Smithsonian to Display Newly Found Harriet Tubman Photo

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March 6, 2018

A rare photo of Harriet Tubman, the most famous conductor on the Underground Railroad, has found a public home in the nation's capitol.

The National Museum of African American History and Culture, part of the Smithsonian, will include the photo in a special exhibit later this year.

Harriet Tubman

The photo shows Tubman in her 40s and was discovered in an album once owned by Emily Howland, who lived in Sherwood, N.Y., near Tubman's home in Auburn. The photo is distinctive, historians say, because few photos of the famed abolitionist remain and the ones that do show her in her elder years. As well, the photo shows her looking reserved and relaxed, in stark opposition to the image that many people have of her based on her accomplishments.

The photo was in an album containing 43 other photographs, of abolitionists and politicians. Also among those appearing in the album is John Willis Menard, the first African-American elected to Congress. (Menard won a special election in 1868 and was the first African-American to address the U.S. House of Representatives but was ultimately denied his seat by a House committee.)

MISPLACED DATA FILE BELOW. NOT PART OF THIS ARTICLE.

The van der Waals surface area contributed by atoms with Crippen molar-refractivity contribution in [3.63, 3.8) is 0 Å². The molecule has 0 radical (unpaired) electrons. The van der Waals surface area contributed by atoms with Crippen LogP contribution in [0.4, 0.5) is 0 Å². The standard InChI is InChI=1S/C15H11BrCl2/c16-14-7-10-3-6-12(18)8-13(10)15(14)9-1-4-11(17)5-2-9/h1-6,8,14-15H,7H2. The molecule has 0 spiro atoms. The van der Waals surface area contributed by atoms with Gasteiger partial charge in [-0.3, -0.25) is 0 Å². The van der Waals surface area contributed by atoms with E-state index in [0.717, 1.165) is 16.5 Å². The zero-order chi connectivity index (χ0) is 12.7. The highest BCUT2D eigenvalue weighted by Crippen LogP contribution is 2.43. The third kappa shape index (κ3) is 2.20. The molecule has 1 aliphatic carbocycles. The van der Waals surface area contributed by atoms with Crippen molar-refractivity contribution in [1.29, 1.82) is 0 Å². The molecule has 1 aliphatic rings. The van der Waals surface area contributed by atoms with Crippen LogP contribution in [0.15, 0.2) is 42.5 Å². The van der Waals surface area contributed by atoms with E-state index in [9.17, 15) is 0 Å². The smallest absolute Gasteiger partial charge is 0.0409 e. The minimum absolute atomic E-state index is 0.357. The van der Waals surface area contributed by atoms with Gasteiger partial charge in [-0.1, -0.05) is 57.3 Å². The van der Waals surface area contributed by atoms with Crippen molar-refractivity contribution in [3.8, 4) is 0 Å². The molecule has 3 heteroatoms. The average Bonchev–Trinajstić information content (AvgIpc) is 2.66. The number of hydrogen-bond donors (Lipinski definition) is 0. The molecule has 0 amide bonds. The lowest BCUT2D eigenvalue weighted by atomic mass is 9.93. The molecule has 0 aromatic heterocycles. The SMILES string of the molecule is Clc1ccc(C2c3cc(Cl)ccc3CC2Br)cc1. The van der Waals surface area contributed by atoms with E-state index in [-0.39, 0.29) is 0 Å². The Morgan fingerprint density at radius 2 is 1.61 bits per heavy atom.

The museum and the Library of Congress bought the photo album for $161,000 at an auction in 2017.

Tubman was herself enslaved and escaped. She quietly moved many of her family members to Canada, then became a "conductor" on the Underground Railroad, returning time and again to Maryland to help other slaves escape. She is believed to have helped more than 300 people to freedom. During the Civil War, she was also a nurse and eve a spy.

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